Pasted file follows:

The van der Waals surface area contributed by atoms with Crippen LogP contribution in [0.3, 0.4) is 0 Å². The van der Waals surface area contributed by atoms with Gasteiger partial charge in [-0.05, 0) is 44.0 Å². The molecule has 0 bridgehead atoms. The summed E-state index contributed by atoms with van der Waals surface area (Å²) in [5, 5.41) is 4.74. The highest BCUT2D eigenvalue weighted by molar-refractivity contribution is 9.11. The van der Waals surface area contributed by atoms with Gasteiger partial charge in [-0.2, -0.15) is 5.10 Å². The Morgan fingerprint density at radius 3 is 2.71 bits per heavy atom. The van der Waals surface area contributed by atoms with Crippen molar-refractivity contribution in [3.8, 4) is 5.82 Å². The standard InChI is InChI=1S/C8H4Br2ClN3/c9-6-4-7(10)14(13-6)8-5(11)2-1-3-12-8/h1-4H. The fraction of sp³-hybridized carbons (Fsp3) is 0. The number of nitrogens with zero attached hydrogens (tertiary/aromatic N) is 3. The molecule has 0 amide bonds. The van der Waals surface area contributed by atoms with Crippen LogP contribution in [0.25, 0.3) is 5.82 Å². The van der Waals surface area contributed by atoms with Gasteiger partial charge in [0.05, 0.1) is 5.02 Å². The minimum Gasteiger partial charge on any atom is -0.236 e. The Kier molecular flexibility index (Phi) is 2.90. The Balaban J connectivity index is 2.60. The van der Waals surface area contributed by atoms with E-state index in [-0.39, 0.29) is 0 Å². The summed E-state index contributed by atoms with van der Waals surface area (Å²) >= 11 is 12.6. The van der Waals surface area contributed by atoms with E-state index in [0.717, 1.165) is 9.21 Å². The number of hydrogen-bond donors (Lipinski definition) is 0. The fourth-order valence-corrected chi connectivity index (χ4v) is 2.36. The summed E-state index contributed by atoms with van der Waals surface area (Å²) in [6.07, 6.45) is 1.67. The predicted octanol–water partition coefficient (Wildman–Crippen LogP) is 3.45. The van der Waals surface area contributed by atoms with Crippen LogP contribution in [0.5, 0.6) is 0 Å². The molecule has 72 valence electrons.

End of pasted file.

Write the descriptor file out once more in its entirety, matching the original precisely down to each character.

The van der Waals surface area contributed by atoms with Crippen LogP contribution in [0.3, 0.4) is 0 Å². The van der Waals surface area contributed by atoms with Gasteiger partial charge in [-0.05, 0) is 44.0 Å². The molecule has 0 bridgehead atoms. The summed E-state index contributed by atoms with van der Waals surface area (Å²) in [5, 5.41) is 4.74. The highest BCUT2D eigenvalue weighted by molar-refractivity contribution is 9.11. The van der Waals surface area contributed by atoms with Gasteiger partial charge in [-0.2, -0.15) is 5.10 Å². The Morgan fingerprint density at radius 3 is 2.71 bits per heavy atom. The van der Waals surface area contributed by atoms with Crippen molar-refractivity contribution in [3.8, 4) is 5.82 Å². The standard InChI is InChI=1S/C8H4Br2ClN3/c9-6-4-7(10)14(13-6)8-5(11)2-1-3-12-8/h1-4H. The fraction of sp³-hybridized carbons (Fsp3) is 0. The number of nitrogens with zero attached hydrogens (tertiary/aromatic N) is 3. The molecule has 0 amide bonds. The van der Waals surface area contributed by atoms with Crippen LogP contribution in [0.25, 0.3) is 5.82 Å². The van der Waals surface area contributed by atoms with Gasteiger partial charge in [0.05, 0.1) is 5.02 Å². The minimum Gasteiger partial charge on any atom is -0.236 e. The Kier molecular flexibility index (Phi) is 2.90. The Balaban J connectivity index is 2.60. The van der Waals surface area contributed by atoms with E-state index in [-0.39, 0.29) is 0 Å². The summed E-state index contributed by atoms with van der Waals surface area (Å²) >= 11 is 12.6. The van der Waals surface area contributed by atoms with E-state index in [0.717, 1.165) is 9.21 Å². The number of hydrogen-bond donors (Lipinski definition) is 0. The fourth-order valence-corrected chi connectivity index (χ4v) is 2.36. The summed E-state index contributed by atoms with van der Waals surface area (Å²) in [6.07, 6.45) is 1.67. The predicted octanol–water partition coefficient (Wildman–Crippen LogP) is 3.45. The van der Waals surface area contributed by atoms with Crippen LogP contribution in [0.5, 0.6) is 0 Å². The molecule has 72 valence electrons.